Almost all septins, whether in yeast or mammals, end with a tail: a long stretch called the C-terminal extension (CTE) that contains sequence patterns characteristic of a coiled-coil structure. The researchers found that the coiled coil regions of Shs1 and Cdc11were essential to their functions. (And no, they didn’t create any mutations by writing their names in the coiled coil sequence!)

Finnigan and colleagues tried swapping CTEs between different septins. When Cdc11 carried the Shs1 CTE and vice versa, the cells grew just fine. However, this swappability didn’t extend to other septins that are positioned internally in the septin rods. The CTEs of the end subunits Cdc11 and Shs1 could be exchanged for each other, but these CTEs only worked when they were on the ends of the rods.

Since coiled coils are often involved in interactions between proteins, Finnigan and colleagues wondered whether the essential function of the Cdc11 and Shs1 CTEs might be to recruit other proteins to the bud neck.

To test this, they searched published data to identify proteins that are well-known to be localized to the bud neck at the time in the cell cycle when septins are present. They found 30 such proteins, and overexpressed GFP-tagged versions of each in a strain where both Cdc11 and Shs1 lacked their CTEs.

Of the 30 proteins, only overexpressed Bni5 suppressed the growth defect of this strain. To test directly whether binding to Bni5 is a critical function of Shs1, Finnigan and colleagues fused the two genes to each other, so that Bni5 replaced the CTE of Shs1. This fusion protein could compensate for the lack of both Cdc11 and Shs1 CTEs.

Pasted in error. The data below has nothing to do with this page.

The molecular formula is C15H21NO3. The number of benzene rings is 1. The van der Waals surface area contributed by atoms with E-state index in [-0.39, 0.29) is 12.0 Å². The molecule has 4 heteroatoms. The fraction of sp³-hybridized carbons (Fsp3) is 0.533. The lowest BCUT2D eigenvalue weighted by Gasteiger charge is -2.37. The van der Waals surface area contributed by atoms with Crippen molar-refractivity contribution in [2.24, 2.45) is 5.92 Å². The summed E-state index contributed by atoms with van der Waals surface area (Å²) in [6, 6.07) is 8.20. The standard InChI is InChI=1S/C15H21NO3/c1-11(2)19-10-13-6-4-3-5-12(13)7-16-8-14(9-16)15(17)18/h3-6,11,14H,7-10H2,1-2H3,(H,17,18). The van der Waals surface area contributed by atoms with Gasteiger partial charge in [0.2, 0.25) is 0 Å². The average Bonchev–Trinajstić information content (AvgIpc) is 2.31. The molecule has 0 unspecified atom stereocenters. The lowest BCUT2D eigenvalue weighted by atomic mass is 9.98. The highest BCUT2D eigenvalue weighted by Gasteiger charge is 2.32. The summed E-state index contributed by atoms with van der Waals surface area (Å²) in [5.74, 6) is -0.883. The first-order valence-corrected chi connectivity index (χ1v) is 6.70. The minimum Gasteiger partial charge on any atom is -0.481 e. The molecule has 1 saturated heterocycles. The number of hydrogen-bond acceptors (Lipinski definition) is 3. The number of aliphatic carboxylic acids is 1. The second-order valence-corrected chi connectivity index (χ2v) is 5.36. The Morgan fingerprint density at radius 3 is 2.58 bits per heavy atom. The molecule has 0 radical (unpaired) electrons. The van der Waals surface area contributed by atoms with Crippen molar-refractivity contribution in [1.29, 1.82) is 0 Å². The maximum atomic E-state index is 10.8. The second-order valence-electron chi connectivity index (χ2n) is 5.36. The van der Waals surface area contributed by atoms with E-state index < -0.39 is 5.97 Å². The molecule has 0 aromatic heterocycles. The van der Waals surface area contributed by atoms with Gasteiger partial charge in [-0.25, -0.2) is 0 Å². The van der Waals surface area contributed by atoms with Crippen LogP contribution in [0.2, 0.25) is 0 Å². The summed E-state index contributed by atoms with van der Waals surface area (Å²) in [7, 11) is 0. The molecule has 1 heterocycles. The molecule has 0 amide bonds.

To confirm that the important function of the CTEs is to hold Bni5 in the right place, they came up with an alternative test using a “nanobody”, which is a very small, very high-affinity single-chain antibody. They replaced the CTE of either Cdc11 or Shs1 with a nanobody that recognized GFP, and expressed a GFP-Bni5 fusion in these strains. In both cases, tethering Bni5 to the septin via the nanobody obviated the need for the CTE.

Finally, the authors asked why it is important for Bni5 to be located on the septin rods. Previous work had suggested that Bni5 recruits Myo1 (myosin), an important component of the contractile ring at the bud neck. They used the same nanobody constructs to test this, simply expressing GFP-Myo1 in the strains where the nanobody replaced the CTEs of Cdc11 or Shs1. Sure enough, tethering Myo1 to the terminal septins eliminated the need for Bni5.

So we now know that tails are absolutely essential for the functions of the alternative terminal septins Shs1 and Cdc11. These fishing poles let them hold on to the Bni5 “bait,” which in turn catches Myo1 to provide the muscle for cytokinesis to occur. Since septins are so highly conserved, it’s probable that these results will be directly applicable to higher organisms: there are mammalian septins that also occupy the end positions of septin rods, analogous to Cdc11 and Shs1. And that’s no fish story!

Not only septins use their tails to fish.

by Maria Costanzo, Ph.D., Senior Biocuration Scientist, SGD

Categories: Research Spotlight

Tags: septins , Saccharomyces cerevisiae , cytokinesis